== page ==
As a continuing commitment to look at the YALSA Teen Services Competencies for Library Staff through the EDI lens, and my presidential theme of Striving for Equity using the same Competencies, I considered the fourth of these Competencies. I thought about how career preparation is a considerable aspect of Learning Experiences (formal and informal), and realized that a notable, ongoing issue of equity, inequity and inequality revolves around gender issues in the workplace.
Because I feel that our perspective can become myopic if we stay wholly within the library sphere, I chose to interview women in the non-library workforce and I asked them about their experiences around gender inequity and inequality, and how these elements shaped them, both as teens and during their careers. I also asked them about how they feel gender inequity and inequality has affected the teens in their own lives today.
The last interview in the series is with Erin Anderson Wenz. She is a Professional Engineer and Principal/Vice President at an environmental engineering consulting firm in Minneapolis. She has over 20 years of experience managing stormwater and lake water quality in urban environments. Her project work also includes the design and construction of low-impact development features such as rainwater cisterns, rain gardens, and porous pavement. She lives in Minneapolis with her husband, two sons and a daughter.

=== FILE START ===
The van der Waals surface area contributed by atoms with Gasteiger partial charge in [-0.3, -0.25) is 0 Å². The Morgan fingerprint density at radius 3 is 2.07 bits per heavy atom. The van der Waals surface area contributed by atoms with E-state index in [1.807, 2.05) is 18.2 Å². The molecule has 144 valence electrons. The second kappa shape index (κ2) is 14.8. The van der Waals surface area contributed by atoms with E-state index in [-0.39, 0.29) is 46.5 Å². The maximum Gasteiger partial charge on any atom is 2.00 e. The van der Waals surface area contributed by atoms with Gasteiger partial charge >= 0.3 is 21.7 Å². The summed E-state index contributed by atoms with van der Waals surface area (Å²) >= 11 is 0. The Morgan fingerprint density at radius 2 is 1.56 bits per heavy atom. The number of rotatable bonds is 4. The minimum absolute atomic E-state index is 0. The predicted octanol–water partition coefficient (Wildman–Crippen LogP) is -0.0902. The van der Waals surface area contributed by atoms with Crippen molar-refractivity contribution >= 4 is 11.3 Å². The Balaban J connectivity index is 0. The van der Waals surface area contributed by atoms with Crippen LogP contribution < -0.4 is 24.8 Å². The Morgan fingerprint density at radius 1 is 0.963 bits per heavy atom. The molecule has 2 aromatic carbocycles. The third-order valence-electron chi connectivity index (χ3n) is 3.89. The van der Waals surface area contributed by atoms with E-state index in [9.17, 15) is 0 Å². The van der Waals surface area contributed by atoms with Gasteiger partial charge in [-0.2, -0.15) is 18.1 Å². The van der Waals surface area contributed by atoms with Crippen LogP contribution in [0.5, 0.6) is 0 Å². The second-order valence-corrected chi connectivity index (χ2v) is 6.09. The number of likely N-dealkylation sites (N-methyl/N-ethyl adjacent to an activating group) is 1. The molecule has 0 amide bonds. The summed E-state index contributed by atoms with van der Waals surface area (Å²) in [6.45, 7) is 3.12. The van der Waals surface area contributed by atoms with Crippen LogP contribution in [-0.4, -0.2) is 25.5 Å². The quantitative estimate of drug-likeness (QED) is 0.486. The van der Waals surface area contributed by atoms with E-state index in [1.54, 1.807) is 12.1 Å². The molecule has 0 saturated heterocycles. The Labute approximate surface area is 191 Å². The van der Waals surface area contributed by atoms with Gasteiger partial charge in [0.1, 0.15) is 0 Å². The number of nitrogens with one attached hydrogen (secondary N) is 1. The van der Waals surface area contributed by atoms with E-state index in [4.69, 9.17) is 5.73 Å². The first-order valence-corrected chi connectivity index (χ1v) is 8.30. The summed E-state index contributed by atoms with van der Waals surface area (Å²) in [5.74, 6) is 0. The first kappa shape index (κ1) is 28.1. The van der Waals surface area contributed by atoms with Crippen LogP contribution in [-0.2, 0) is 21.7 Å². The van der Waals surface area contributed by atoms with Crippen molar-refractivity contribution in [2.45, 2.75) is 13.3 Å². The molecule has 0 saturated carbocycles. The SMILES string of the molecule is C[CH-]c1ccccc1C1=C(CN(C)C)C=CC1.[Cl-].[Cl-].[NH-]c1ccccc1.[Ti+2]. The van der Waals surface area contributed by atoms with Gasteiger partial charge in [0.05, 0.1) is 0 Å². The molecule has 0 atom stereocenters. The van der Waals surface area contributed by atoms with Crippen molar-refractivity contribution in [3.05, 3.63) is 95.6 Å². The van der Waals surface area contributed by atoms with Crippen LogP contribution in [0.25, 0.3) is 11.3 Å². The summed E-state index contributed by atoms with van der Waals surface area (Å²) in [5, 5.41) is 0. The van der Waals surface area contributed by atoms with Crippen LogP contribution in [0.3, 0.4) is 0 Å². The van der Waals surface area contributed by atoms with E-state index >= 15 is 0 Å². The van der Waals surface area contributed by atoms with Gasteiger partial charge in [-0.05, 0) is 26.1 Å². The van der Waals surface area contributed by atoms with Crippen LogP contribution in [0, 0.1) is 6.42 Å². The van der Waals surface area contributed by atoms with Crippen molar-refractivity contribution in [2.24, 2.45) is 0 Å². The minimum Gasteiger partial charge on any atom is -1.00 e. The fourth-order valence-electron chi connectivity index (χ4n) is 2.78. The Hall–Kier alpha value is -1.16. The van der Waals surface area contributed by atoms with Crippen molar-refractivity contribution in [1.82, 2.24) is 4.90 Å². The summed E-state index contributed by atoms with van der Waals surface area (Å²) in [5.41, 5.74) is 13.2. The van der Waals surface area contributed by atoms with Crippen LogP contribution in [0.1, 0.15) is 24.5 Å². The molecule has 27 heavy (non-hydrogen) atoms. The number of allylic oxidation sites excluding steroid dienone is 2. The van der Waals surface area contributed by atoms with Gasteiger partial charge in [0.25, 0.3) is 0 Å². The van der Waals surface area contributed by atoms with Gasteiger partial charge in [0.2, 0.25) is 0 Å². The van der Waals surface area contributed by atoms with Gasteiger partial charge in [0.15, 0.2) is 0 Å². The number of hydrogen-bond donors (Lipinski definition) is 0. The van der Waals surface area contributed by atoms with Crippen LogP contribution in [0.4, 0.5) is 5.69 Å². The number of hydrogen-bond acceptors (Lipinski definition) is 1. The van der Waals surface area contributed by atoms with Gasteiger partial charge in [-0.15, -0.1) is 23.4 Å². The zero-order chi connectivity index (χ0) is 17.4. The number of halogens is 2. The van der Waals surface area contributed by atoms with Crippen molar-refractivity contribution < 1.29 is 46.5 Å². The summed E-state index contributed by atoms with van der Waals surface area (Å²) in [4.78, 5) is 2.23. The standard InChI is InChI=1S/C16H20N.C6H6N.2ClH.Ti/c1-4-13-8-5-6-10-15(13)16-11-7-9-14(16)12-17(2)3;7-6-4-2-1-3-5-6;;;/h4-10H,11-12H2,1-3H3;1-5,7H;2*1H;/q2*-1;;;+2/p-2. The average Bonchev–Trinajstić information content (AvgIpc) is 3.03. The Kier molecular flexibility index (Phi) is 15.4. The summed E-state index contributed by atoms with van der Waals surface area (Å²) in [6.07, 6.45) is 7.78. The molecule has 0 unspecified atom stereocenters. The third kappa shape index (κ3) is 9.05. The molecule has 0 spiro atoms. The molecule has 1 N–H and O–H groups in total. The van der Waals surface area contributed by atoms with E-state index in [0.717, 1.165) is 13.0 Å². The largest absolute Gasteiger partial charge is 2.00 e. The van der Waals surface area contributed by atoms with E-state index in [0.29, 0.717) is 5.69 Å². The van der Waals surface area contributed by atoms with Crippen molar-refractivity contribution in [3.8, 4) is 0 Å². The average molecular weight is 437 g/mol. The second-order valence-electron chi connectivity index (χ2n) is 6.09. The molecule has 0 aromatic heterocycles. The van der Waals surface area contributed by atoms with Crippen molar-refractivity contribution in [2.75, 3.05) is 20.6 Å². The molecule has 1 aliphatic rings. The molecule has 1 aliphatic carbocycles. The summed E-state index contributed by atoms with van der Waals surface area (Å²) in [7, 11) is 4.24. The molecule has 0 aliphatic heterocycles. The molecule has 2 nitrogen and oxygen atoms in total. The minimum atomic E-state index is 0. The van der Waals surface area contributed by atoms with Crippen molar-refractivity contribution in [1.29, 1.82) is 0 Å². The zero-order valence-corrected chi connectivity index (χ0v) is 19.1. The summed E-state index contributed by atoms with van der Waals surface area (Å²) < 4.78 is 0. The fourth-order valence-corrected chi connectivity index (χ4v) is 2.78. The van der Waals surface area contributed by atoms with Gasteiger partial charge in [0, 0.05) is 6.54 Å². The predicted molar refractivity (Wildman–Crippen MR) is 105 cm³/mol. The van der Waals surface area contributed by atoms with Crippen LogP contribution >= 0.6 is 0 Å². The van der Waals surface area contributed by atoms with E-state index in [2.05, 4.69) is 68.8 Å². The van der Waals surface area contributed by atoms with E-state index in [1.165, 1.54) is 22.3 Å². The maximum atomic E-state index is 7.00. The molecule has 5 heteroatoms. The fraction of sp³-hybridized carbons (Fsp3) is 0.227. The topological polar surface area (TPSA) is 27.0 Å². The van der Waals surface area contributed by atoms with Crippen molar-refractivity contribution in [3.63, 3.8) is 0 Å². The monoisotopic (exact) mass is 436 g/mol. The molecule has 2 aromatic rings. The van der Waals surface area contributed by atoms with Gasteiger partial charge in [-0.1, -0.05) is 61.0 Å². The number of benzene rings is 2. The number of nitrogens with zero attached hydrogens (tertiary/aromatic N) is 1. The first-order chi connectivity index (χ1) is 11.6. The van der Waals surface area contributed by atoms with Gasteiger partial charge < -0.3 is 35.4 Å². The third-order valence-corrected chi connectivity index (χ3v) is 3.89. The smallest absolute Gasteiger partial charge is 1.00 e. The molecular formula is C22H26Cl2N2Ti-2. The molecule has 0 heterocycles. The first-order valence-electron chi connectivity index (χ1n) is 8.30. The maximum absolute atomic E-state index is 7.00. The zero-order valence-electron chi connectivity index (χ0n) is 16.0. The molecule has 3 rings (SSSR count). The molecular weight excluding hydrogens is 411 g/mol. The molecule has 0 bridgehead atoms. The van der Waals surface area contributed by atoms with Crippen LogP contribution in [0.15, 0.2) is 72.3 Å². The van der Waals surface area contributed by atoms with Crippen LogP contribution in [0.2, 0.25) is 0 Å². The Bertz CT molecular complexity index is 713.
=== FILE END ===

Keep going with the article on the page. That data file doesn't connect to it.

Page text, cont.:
If there was one element of gender equity that you would like to see promoted in the workplace, what would it be?
Paid family leave for moms and dads so that working parents can be equally supported in taking time off from work to be with their small children, and coaching for women to consider more leadership positions in the workplace.
Considering the research that gender stereotypes are set into motion around age 10, how would you say that you worked against these stereotypes for girls, and in what ways did they become a part of your own upbringing and adolescence?
Growing up, I guess I was a little lucky – I never felt like there were things I couldn’t do. It wasn’t until college that I realized how gender-skewed my chosen profession would be (at least it has been for a while… things are really changing!).
Can you discuss any experiences that you have had that made you feel singled out as a woman or as one of the women in your workplace or chosen career? Are there particular instances of gender inequalities that you have had to deal with? How did you handle them?
Some years into my career, I realized that I was being a bit looked over for a promotion offered to senior staff with an established clientele. I had gone a little “off the radar” with senior leadership after reducing hours to spend more time with small children, and even though I was taking on greater responsibilities and having success at work, I realized that my colleagues may have assumed I wasn’t interested in an increased role. It took a little catch-up effort for me to get the word out that I was ready for the challenge, with the credentials to prove my eligibility. Maybe that experience would have been the same if I had been a man that had taken time off to be with children, maybe not. The fact is that more women tend to take that kind of time away, and have to negotiate reentry, and balance the next steps of a career along with home life.
What guidance, if any, have you received from mentors or coaches about how being a woman in the workplace may affect your career? How do you feel that this advice has helped you? What resources would you recommend to people who work with teens that would help them to better understand the scourge of gender inequity and inequality and impart that information to young people?